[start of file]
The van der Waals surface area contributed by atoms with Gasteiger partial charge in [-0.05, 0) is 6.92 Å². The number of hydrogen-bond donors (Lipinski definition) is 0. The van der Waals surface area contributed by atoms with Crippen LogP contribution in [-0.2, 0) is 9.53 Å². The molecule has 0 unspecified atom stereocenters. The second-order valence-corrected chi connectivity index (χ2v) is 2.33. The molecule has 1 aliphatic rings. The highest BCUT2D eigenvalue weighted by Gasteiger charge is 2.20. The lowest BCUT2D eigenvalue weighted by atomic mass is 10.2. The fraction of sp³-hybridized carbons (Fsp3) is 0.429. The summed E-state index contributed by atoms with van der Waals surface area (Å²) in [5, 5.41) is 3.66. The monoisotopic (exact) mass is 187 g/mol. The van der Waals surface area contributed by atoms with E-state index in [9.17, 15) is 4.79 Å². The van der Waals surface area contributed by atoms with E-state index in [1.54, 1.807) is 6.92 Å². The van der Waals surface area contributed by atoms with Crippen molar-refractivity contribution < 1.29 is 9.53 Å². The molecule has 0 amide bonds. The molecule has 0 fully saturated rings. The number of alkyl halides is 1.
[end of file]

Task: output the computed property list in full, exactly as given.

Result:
The van der Waals surface area contributed by atoms with Gasteiger partial charge in [-0.05, 0) is 6.92 Å². The number of hydrogen-bond donors (Lipinski definition) is 0. The van der Waals surface area contributed by atoms with Crippen LogP contribution in [-0.2, 0) is 9.53 Å². The molecule has 0 unspecified atom stereocenters. The second-order valence-corrected chi connectivity index (χ2v) is 2.33. The molecule has 1 aliphatic rings. The highest BCUT2D eigenvalue weighted by Gasteiger charge is 2.20. The lowest BCUT2D eigenvalue weighted by atomic mass is 10.2. The fraction of sp³-hybridized carbons (Fsp3) is 0.429. The summed E-state index contributed by atoms with van der Waals surface area (Å²) in [5, 5.41) is 3.66. The monoisotopic (exact) mass is 187 g/mol. The van der Waals surface area contributed by atoms with E-state index in [9.17, 15) is 4.79 Å². The van der Waals surface area contributed by atoms with E-state index in [1.54, 1.807) is 6.92 Å². The van der Waals surface area contributed by atoms with Crippen molar-refractivity contribution < 1.29 is 9.53 Å². The molecule has 0 amide bonds. The molecule has 0 fully saturated rings. The number of alkyl halides is 1.